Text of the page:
2. Sustainability Officer: Right now, most sustainability officers are there accidentally. He or she organized a recycling drive once, got tagged as a lefty and was appointed by default. But it will become a more regular title in companies. And it's a good job. Basically, it involves sitting at a desk and listening to representatives from biofuel, solar, wind, HVAC and virtualization companies grovel for your business. "Your air side economizers displease me," you will announce. It will be the equivalent of being an IT manager in the ‘80s with a key difference: You won't get fired over sudden, catastrophic network crashes.

3. Biologist: Back in the 1999 and 2000, futurists such as Jim Clark and Steve Jurvetson talked about how synthetic biology and genetics would influence the development of industrial products. Audience members would nod their heads but mostly just faked actually understanding what was going on. Now we know. Genomatica, which started in pharma, has bred microorganisms to produce industrial chemicals while Marrone Organic Innovations uses microbes as pesticides. Microbes are also moving into semiconductor manufacturing through companies like Cambrios. Microbes are essentially little chemical factories that run on sunlight and garbage instead of fossil fuels. They work in fetid conditions and at the end of the day you can split them open and sell their entrails for cash. Try to do that with your new hire from Penn State (see Amyris: We're Better Than Biodiesel, Ethanol or Gas).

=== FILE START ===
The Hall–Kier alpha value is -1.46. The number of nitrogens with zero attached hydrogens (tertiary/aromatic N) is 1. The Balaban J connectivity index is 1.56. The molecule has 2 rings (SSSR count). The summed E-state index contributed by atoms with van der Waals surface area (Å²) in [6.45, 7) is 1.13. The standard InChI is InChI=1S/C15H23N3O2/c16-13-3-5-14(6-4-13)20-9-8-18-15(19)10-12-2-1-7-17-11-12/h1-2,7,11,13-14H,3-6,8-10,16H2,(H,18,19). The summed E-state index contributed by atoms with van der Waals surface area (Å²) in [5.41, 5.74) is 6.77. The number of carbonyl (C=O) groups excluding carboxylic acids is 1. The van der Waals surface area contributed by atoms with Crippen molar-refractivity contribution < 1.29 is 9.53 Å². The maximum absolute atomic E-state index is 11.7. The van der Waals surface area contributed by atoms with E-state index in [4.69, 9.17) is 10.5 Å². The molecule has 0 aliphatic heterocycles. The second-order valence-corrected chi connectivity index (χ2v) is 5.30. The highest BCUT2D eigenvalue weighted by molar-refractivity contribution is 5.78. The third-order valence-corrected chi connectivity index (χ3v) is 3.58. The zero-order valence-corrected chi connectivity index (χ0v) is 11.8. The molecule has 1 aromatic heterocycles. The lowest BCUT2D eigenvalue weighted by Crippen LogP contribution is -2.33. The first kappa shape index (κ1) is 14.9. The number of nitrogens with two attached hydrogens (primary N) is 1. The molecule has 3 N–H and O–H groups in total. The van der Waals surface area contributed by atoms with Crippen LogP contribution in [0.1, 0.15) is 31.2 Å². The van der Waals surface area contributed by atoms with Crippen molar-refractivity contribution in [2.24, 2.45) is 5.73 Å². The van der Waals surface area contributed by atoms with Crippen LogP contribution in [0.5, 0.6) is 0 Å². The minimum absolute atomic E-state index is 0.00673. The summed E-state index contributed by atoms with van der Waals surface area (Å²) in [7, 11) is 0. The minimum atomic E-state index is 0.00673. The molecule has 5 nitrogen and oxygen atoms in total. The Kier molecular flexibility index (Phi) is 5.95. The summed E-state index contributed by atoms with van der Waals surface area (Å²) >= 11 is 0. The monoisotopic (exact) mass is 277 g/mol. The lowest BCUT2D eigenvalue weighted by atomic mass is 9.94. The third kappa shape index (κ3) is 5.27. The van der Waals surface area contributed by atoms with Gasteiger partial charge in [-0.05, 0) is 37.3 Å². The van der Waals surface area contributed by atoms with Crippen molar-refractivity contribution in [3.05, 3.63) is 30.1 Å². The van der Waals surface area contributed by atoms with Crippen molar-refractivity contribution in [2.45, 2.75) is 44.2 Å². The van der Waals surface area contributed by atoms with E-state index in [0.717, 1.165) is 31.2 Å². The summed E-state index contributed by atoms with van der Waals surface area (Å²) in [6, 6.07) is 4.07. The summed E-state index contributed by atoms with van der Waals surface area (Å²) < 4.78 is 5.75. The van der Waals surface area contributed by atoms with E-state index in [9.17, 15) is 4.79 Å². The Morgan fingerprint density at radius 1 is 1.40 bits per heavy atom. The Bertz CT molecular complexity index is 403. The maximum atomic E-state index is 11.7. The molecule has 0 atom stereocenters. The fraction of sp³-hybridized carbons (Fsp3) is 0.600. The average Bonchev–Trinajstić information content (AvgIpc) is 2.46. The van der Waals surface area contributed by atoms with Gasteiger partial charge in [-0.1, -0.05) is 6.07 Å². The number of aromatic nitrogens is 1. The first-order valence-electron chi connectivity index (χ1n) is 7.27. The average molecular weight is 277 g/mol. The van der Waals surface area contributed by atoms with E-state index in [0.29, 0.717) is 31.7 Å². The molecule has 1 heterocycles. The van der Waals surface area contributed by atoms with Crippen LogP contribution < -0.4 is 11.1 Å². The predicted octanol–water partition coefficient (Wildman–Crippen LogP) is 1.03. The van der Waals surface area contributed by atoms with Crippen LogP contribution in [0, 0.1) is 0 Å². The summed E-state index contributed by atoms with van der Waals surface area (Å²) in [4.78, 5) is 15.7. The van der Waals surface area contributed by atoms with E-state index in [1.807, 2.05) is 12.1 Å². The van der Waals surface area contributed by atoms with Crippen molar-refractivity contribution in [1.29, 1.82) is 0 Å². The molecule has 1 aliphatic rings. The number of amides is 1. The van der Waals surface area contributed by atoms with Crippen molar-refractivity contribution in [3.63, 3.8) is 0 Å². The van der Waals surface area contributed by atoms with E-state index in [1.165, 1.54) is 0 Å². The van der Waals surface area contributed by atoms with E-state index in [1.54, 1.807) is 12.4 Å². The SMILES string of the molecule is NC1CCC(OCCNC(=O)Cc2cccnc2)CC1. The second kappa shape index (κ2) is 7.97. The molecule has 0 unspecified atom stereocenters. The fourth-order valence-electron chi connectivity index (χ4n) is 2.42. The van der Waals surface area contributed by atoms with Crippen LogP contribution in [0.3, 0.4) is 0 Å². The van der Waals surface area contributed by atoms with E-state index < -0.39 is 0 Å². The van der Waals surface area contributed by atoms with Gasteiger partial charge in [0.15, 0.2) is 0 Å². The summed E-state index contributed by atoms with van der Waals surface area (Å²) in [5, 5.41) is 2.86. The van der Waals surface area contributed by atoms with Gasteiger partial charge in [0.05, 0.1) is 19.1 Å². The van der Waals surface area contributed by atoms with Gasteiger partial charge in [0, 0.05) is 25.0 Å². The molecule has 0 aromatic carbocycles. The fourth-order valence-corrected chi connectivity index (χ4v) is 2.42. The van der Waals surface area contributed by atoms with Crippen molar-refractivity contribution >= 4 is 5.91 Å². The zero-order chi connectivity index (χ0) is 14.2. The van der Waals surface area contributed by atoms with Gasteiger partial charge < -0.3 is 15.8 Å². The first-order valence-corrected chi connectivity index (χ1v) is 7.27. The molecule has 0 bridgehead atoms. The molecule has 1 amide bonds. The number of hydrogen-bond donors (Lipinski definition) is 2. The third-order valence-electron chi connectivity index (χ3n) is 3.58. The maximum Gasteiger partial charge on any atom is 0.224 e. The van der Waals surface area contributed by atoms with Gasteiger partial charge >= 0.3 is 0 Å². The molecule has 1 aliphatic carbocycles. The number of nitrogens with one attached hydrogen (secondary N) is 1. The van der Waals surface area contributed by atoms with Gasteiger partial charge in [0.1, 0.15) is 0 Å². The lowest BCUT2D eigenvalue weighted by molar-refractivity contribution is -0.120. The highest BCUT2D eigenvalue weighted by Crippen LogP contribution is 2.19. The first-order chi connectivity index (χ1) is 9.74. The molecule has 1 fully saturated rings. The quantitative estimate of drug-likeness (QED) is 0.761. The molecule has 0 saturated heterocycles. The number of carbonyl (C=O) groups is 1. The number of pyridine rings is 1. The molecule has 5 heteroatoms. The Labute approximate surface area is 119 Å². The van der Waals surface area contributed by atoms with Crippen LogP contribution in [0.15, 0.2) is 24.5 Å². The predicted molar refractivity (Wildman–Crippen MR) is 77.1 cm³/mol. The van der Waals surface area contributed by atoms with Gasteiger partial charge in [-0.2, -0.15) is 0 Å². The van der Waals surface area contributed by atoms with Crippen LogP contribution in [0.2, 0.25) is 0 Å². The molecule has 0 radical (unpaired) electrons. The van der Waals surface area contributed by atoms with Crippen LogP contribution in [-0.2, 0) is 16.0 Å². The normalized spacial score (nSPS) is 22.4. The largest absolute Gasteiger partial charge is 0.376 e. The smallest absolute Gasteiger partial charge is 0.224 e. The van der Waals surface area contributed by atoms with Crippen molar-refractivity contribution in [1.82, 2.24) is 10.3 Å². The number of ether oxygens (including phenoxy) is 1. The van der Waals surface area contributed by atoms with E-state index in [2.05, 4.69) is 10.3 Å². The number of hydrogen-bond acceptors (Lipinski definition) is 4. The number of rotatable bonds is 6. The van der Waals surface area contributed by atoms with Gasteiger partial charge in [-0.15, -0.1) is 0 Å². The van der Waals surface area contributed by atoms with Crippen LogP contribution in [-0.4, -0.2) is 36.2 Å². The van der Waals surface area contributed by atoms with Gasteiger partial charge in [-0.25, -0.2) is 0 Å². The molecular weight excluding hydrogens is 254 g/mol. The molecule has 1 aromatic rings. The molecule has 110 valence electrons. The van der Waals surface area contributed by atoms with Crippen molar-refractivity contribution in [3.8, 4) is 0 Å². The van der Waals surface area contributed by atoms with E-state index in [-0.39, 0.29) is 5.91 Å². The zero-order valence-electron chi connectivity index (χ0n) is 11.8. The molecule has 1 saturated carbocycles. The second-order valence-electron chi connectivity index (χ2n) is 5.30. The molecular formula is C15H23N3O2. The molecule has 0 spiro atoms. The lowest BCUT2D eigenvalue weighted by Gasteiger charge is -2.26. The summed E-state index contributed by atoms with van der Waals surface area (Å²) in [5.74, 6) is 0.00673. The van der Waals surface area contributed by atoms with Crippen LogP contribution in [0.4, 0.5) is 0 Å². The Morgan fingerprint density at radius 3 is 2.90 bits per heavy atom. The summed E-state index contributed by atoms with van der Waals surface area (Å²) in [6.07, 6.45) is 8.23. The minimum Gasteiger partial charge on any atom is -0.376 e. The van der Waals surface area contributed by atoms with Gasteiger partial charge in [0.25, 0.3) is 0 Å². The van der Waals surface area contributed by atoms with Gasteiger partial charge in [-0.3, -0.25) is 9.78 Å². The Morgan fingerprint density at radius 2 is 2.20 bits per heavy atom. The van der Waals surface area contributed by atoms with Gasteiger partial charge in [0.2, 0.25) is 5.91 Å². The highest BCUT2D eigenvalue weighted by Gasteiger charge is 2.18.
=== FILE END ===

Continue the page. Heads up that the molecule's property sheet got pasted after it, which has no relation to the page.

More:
4. Chemist: Serious Materials, the green drywall guys, substitute chemical catalysts for heat in their manufacturing. Green cement maker Calera and Cal-Star Cement do something similar. Skyonic uses chemistry to sequester carbon dioxide. In the 1980s and ‘90s, students flocked to electrical engineering and computer science because computer companies offered the best financial rewards. In the future the hot engineering departments will be chemical and mechanical.